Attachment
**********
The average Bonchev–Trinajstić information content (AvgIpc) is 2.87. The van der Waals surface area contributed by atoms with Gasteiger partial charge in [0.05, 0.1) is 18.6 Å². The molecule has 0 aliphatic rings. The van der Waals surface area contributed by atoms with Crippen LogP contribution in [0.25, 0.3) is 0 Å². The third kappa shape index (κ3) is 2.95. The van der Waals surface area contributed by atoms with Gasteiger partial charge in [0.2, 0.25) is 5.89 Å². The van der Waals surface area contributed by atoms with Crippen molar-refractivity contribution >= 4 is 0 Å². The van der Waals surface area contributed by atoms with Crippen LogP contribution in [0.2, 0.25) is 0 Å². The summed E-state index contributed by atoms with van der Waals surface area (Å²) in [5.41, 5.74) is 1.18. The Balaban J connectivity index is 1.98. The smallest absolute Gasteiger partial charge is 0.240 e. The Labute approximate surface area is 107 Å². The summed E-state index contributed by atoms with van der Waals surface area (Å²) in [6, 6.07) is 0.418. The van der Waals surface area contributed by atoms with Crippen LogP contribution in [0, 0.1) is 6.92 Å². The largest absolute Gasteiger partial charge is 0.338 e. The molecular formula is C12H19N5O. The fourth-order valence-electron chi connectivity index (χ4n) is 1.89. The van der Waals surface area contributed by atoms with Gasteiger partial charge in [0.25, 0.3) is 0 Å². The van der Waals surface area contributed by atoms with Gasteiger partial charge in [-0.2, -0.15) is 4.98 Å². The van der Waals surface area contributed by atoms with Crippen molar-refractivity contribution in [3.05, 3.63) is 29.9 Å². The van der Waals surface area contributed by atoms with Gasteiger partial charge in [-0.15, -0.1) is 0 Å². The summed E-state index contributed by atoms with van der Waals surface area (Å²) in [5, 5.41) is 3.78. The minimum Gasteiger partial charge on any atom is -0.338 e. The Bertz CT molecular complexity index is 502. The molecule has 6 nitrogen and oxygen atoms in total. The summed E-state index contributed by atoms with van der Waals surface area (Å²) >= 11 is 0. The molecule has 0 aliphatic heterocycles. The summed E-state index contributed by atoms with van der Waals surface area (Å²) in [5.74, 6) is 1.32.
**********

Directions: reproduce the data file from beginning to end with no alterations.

The average Bonchev–Trinajstić information content (AvgIpc) is 2.87. The van der Waals surface area contributed by atoms with Gasteiger partial charge in [0.05, 0.1) is 18.6 Å². The molecule has 0 aliphatic rings. The van der Waals surface area contributed by atoms with Crippen LogP contribution in [0.25, 0.3) is 0 Å². The third kappa shape index (κ3) is 2.95. The van der Waals surface area contributed by atoms with Gasteiger partial charge in [0.2, 0.25) is 5.89 Å². The van der Waals surface area contributed by atoms with Crippen molar-refractivity contribution >= 4 is 0 Å². The van der Waals surface area contributed by atoms with Crippen LogP contribution in [0.2, 0.25) is 0 Å². The summed E-state index contributed by atoms with van der Waals surface area (Å²) in [5.41, 5.74) is 1.18. The Balaban J connectivity index is 1.98. The smallest absolute Gasteiger partial charge is 0.240 e. The Labute approximate surface area is 107 Å². The summed E-state index contributed by atoms with van der Waals surface area (Å²) in [6, 6.07) is 0.418. The van der Waals surface area contributed by atoms with Crippen LogP contribution in [0, 0.1) is 6.92 Å². The largest absolute Gasteiger partial charge is 0.338 e. The molecular formula is C12H19N5O. The fourth-order valence-electron chi connectivity index (χ4n) is 1.89. The van der Waals surface area contributed by atoms with Gasteiger partial charge in [0.25, 0.3) is 0 Å². The van der Waals surface area contributed by atoms with Gasteiger partial charge in [-0.2, -0.15) is 4.98 Å². The van der Waals surface area contributed by atoms with Crippen molar-refractivity contribution in [3.05, 3.63) is 29.9 Å². The van der Waals surface area contributed by atoms with Gasteiger partial charge in [-0.15, -0.1) is 0 Å². The summed E-state index contributed by atoms with van der Waals surface area (Å²) in [5, 5.41) is 3.78. The minimum Gasteiger partial charge on any atom is -0.338 e. The Bertz CT molecular complexity index is 502. The molecule has 6 nitrogen and oxygen atoms in total. The summed E-state index contributed by atoms with van der Waals surface area (Å²) >= 11 is 0. The molecule has 0 aliphatic heterocycles. The summed E-state index contributed by atoms with van der Waals surface area (Å²) in [5.74, 6) is 1.32.